When the next-door neighbor drew near the osage barrier, he revealed himself as a boy about Val's age, with a freckled face and a queer little knob of a nose.

     "Wot's your name?" he inquired.

     "Val Gano. What's yours?"

     "Jerry--I mean, Jerningham Otway."

     "That your house?"

     She climbed upon the fence and distinguished glimpses through the bushes of an imposing place beyond.

     "Yes," he answered; "and we got a bank over the river."

     This eliciting nothing, he went on, genially:

     "You can fire a ball 'bout as well as a boy!"

     "I should hope so."

     "My sister can't, and she's a year older 'n me. Most girls can't, and they're all awful mad they wasn't born boys."

     "That so?"

     "Yes. I know a girl over the river--awfully jolly girl--she's got a monkey--nicest girl I ever knew!--and Geerusalem! don't she want to be a boy!"

     "She must be a ninny," observed his next-door neighbor.

     "Hey?"


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     "Can't think why any girl in her senses should want to be a boy!" as who should say: the least of created things.

     Jerry widened saucer eyes.

     "If a girl likes," his neighbor continued, "she can do all the jolly things a boy does without the bother of being a boy."

     "Ho! ho! Don't find it much bother."

     "Well, but it's a little dull, ain't it?"

     "Hey?"

     "Not now exactly, but don't you ever think about the future?"

     Jerry looked vaguely alarmed for a single instant, and then strutted off with his hands in his pockets, whistling defiantly all across the lawn. He stopped at the barn door, and whistled his way back, in time to catch a friendly ball.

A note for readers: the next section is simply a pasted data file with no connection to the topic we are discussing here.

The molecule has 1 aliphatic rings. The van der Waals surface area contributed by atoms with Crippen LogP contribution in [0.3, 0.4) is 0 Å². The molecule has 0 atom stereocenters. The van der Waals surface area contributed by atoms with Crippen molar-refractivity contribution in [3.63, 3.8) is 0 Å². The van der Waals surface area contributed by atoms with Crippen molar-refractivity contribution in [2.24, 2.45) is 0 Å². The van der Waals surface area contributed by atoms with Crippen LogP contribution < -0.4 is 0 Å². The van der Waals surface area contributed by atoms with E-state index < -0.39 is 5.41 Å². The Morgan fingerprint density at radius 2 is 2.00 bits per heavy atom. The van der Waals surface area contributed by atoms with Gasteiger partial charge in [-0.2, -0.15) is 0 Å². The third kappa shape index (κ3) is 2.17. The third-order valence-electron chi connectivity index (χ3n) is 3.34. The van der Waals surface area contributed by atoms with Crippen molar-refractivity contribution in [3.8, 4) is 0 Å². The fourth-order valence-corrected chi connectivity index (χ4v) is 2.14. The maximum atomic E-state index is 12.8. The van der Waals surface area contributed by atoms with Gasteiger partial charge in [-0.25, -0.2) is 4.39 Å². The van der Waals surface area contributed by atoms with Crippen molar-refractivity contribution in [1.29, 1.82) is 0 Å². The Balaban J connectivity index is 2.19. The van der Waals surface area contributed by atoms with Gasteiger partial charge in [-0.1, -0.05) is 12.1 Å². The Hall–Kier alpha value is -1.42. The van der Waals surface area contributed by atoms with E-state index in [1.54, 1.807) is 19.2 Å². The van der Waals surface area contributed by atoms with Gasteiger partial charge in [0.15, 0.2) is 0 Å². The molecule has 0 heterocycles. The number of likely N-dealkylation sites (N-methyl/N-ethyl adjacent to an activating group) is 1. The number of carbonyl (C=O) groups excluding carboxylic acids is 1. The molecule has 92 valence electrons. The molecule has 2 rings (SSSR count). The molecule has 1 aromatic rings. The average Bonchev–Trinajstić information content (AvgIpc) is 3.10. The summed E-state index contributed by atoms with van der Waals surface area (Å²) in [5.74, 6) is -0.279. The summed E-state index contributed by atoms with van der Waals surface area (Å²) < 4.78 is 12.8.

The feminine wile that eventually won the young gentleman's heart, and "did for" the girl with the pet monkey, was Val's gift for turning the most surprisingly rapid somersaults all across the drying-ground. A small contorting ball, she rolled head over heels, without stopping, from one side to the other, and came up smiling, in spite of a crack on her crown against the pump.

     "Gee-rusalem!" observed Jerry, when he saw she was laughing. "I say," he added, with a child's fine disregard for preface or preliminary--"I say, come over to Bentley's Pond and let's be pirates."

     It seems highly probable that Val would have closed with the offer if Emmie had not made a timely appearance.

     "What you doin'?" she asked, Jerry being invisible.

     "None o' your business," said her polite sister.

     "Oh-h," purred Emmie. "Gamma don't let us--"

     She paused.

     "Don't let us what?"

     "What you're doin'."

     "What am I doin'?"

     It was difficult to say. She seemed to be just sauntering about, occasionally kicking an osage orange. But Emmie,


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not without reason, had got it into her law-abiding head that whatever this sister of hers might be engaged in it was pretty sure to be something taboo, and Emmie, as an older inhabitant here, and one who never made these mistakes, was bound to keep the new-comer from transgression. Her sister had gone back to the house now. Emmie followed her up-stairs to their room. Val found her trunk gone from the upper hall, and its contents disposed in drawers and wardrobe with Emmie's belongings.

     Who had done this thing?

     "Venie," said Emmie.